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California sues Activision Blizzard over sexist, harmful workplace culture

UPDATE: The state of California is suing Activision Blizzard over some of the most toxic workplace sexual harassment allegations leveled against the game industry.

Bryant Francis, Senior Editor

July 21, 2021

4 Min Read

The state of California is suing Activision Blizzard over some of the most toxic workplace sexual harassment allegations leveled against the game industry, according to a lawsuit filed in Los Angeles Superior Court.

The agency is seeking an injunction to force compliance with workplace protections, and for the company to settle up on unpaid wages, pay adjustments, back pay, and lost wages and benefits for the women making the accusations.

The lawsuit (unearthed first by Bloomberg Law) contains some of the most shocking descriptions of sexist and toxic workplace culture that we’ve covered on Gamasutra.

The California Department of Fair Employment and Housing described the company as having a “frat boy” culture, and alleges that a largely male workforce would regularly deny promotions to female employees, engage in sexual banter, and joke openly about rape in the workforce.

Women working at Activision Blizzard allege that they weren’t promoted because of the possibility they might become pregnant, were criticized for picking children up from daycare, and being kicked out of lactation rooms so male employees could use the room for meetings.

That only scratches the surface of the allegations. The suit alleges that a female Activision employee died by suicide while traveling for work with a male supervisor. According to the lawsuit, she had suffered intense sexual harassment at the company, and fellow employees allegedly passed nude photos of her around at a company holiday party.

We've reached out to Activision Blizzard for comment, and will update this story if they respond.

Update: Activision Blizzard has publicly responded to the allegations, and argues in a statement sent to Gamasutra that it has already taken action to address the issues of misconduct disclosed in the lawsuit. Beyond that, the Blizzard statement makes the argument that the lawsuit "includes distorted, and in many cases false descriptions of Blizzard's past" and that, given "significant changes to address company culture" in the past several years, "the picture the DFEH paints is not the Blizzard workplace of today." 

You can read the full Activision Blizzard statement below.

"We value diversity and strive to foster a workplace that offers inclusivity for everyone. There is no place in our company or industry, or any industry, for sexual misconduct or harassment of any kind. We take every allegation seriously and investigate all claims. In cases related to misconduct, action was taken to address the issue," said a company spokesperson.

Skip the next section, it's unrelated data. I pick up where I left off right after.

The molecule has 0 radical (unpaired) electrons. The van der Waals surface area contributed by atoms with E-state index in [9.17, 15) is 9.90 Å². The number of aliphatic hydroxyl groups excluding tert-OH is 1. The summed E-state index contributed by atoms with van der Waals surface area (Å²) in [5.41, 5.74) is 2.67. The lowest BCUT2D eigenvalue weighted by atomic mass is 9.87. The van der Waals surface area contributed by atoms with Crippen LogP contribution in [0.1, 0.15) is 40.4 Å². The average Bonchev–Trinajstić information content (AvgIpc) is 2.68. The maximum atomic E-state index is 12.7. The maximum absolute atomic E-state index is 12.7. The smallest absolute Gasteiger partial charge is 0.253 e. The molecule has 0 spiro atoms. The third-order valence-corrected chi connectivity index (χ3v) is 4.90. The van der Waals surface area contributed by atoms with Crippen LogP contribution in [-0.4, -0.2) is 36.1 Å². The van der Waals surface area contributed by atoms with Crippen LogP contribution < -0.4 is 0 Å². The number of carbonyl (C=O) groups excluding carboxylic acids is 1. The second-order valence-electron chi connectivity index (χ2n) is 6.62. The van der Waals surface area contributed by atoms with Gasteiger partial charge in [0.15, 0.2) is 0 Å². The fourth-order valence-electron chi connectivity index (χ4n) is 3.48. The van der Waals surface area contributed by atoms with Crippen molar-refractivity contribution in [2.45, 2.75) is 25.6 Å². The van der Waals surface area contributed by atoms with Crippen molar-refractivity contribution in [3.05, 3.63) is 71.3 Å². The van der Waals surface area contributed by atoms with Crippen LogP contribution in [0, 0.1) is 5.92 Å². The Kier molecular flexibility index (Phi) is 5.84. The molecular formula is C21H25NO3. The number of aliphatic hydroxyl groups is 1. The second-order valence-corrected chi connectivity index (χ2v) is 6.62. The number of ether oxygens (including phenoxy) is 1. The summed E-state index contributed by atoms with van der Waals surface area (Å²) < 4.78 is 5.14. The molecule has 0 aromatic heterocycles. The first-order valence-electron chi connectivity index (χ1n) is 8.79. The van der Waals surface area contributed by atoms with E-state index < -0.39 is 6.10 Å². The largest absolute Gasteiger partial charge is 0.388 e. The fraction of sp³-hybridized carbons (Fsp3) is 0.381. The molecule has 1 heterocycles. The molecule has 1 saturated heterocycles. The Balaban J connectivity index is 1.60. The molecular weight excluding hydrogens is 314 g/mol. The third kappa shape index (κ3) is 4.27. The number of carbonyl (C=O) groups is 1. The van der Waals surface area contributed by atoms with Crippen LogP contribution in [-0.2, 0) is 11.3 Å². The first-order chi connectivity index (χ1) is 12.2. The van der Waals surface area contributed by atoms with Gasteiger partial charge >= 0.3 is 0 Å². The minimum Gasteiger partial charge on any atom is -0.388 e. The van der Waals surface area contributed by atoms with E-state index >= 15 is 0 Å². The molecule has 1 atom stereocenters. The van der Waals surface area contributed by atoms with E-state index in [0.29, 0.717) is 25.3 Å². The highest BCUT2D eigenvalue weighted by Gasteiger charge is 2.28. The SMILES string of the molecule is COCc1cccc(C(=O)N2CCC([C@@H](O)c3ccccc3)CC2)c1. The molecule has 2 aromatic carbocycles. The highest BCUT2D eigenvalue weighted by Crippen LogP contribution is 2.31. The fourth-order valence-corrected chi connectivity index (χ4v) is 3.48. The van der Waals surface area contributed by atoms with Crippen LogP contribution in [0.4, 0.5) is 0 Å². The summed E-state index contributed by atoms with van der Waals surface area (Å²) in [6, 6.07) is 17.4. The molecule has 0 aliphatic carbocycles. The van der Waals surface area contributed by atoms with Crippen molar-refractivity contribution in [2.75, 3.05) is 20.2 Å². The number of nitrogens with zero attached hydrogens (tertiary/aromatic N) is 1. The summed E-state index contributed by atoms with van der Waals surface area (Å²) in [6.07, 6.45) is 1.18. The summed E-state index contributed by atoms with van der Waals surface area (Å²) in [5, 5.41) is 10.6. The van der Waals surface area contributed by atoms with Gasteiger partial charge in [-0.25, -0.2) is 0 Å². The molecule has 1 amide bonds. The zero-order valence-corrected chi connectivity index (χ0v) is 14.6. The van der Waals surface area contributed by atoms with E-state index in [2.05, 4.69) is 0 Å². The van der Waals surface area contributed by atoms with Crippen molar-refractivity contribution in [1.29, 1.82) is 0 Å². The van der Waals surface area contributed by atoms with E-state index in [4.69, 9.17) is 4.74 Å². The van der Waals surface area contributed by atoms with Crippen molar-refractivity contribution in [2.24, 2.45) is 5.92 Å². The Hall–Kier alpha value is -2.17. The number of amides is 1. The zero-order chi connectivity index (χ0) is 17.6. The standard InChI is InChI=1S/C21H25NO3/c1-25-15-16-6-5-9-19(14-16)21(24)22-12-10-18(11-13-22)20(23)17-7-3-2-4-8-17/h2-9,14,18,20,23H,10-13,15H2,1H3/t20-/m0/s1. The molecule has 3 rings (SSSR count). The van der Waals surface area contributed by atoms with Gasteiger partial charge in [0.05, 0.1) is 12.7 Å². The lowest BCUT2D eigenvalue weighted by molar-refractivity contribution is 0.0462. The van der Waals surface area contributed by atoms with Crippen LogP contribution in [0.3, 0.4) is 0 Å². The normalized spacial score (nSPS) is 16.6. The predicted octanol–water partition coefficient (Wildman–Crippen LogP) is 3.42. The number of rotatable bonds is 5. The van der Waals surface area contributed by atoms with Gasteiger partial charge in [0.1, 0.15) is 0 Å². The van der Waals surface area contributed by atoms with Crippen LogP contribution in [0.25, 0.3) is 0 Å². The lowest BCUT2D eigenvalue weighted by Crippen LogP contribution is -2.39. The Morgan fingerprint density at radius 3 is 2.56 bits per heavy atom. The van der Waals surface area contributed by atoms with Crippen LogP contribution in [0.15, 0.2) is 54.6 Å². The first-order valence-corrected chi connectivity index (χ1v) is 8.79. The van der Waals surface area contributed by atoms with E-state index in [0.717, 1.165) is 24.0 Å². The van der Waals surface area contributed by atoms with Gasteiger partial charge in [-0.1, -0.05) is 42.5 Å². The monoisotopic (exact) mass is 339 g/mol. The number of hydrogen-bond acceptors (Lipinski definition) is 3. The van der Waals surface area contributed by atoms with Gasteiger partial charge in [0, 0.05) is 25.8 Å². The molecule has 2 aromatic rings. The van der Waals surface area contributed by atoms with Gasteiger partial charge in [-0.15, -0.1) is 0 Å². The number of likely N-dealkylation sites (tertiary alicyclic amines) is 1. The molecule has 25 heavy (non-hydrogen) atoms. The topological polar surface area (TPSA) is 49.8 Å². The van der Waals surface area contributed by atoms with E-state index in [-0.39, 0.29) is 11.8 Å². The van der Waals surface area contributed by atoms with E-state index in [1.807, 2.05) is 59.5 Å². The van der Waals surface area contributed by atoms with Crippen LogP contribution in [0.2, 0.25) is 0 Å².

"The DFEH includes distorted, and in many cases false, descriptions of Blizzard’s past. We have been extremely cooperative with the DFEH throughout their investigation, including providing them with extensive data and ample documentation, but they refused to inform us what issues they perceived. They were required by law to adequately investigate and to have good faith discussions with us to better understand and to resolve any claims or concerns before going to litigation, but they failed to do so. Instead, they rushed to file an inaccurate complaint, as we will demonstrate in court. We are sickened by the reprehensible conduct of the DFEH to drag into the complaint the tragic suicide of an employee whose passing has no bearing whatsoever on this case and with no regard for her grieving family. While we find this behavior to be disgraceful and unprofessional, it is unfortunately an example of how they have conducted themselves throughout the course of their investigation. It is this type of irresponsible behavior from unaccountable State bureaucrats that are driving many of the State’s best businesses out of California.

"The picture the DFEH paints is not the Blizzard workplace of today. Over the past several years and continuing since the initial investigation started, we’ve made significant changes to address company culture and reflect more diversity within our leadership teams. We’ve updated our Code of Conduct to emphasize a strict non-retaliation focus, amplified internal programs and channels for employees to report violations, including the 'ASK List' with a confidential integrity hotline, and introduced an Employee Relations team dedicated to investigating employee concerns. We have strengthened our commitment to diversity, equity and inclusion and combined our Employee Networks at a global level, to provide additional support. Employees must also undergo regular anti-harassment training and have done so for many years.We put tremendous effort in creating fair and rewarding compensation packages and policies that reflect our culture and business, and we strive to pay all employees fairly for equal or substantially similar work. We take a variety of proactive steps to ensure that pay is driven by non-discriminatory factors. For example, we reward and compensate employees based on their performance, and we conduct extensive anti-discrimination trainings including for those who are part of the compensation process.

"We are confident in our ability to demonstrate our practices as an equal opportunity employer that fosters a supportive, diverse, and inclusive workplace for our people, and we are committed to continuing this effort in the years to come. It is a shame that the DFEH did not want to engage with us on what they thought they were seeing in their investigation."

If you or someone you know has been affected by this, you can email Gamasutra to share your story confidentially. 

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